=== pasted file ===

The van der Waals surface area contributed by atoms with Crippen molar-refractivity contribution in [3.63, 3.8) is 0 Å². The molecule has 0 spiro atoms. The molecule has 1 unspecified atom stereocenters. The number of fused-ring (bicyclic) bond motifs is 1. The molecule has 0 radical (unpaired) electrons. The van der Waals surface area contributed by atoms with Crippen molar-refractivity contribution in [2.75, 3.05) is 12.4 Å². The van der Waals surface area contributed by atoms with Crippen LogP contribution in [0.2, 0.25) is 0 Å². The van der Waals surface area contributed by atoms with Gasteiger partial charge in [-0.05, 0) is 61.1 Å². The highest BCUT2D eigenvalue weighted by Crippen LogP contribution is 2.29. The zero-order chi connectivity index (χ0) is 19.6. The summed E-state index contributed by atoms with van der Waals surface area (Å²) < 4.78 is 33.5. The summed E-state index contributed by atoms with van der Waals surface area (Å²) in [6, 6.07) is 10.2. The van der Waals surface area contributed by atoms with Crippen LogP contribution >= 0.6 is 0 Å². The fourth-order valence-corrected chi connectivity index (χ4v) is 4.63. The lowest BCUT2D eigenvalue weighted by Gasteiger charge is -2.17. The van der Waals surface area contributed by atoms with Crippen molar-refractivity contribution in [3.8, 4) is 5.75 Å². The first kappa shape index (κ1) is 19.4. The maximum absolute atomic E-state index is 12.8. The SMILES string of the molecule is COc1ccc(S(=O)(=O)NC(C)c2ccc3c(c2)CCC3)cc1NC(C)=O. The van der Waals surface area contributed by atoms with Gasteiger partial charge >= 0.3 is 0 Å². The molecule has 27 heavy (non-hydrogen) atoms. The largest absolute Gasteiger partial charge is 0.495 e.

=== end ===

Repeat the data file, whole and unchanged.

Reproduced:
The van der Waals surface area contributed by atoms with Crippen molar-refractivity contribution in [3.63, 3.8) is 0 Å². The molecule has 0 spiro atoms. The molecule has 1 unspecified atom stereocenters. The number of fused-ring (bicyclic) bond motifs is 1. The molecule has 0 radical (unpaired) electrons. The van der Waals surface area contributed by atoms with Crippen molar-refractivity contribution in [2.75, 3.05) is 12.4 Å². The van der Waals surface area contributed by atoms with Crippen LogP contribution in [0.2, 0.25) is 0 Å². The van der Waals surface area contributed by atoms with Gasteiger partial charge in [-0.05, 0) is 61.1 Å². The highest BCUT2D eigenvalue weighted by Crippen LogP contribution is 2.29. The zero-order chi connectivity index (χ0) is 19.6. The summed E-state index contributed by atoms with van der Waals surface area (Å²) < 4.78 is 33.5. The summed E-state index contributed by atoms with van der Waals surface area (Å²) in [6, 6.07) is 10.2. The van der Waals surface area contributed by atoms with Crippen LogP contribution >= 0.6 is 0 Å². The fourth-order valence-corrected chi connectivity index (χ4v) is 4.63. The lowest BCUT2D eigenvalue weighted by Gasteiger charge is -2.17. The van der Waals surface area contributed by atoms with Crippen molar-refractivity contribution in [3.8, 4) is 5.75 Å². The first kappa shape index (κ1) is 19.4. The maximum absolute atomic E-state index is 12.8. The SMILES string of the molecule is COc1ccc(S(=O)(=O)NC(C)c2ccc3c(c2)CCC3)cc1NC(C)=O. The van der Waals surface area contributed by atoms with Gasteiger partial charge >= 0.3 is 0 Å². The molecule has 27 heavy (non-hydrogen) atoms. The largest absolute Gasteiger partial charge is 0.495 e.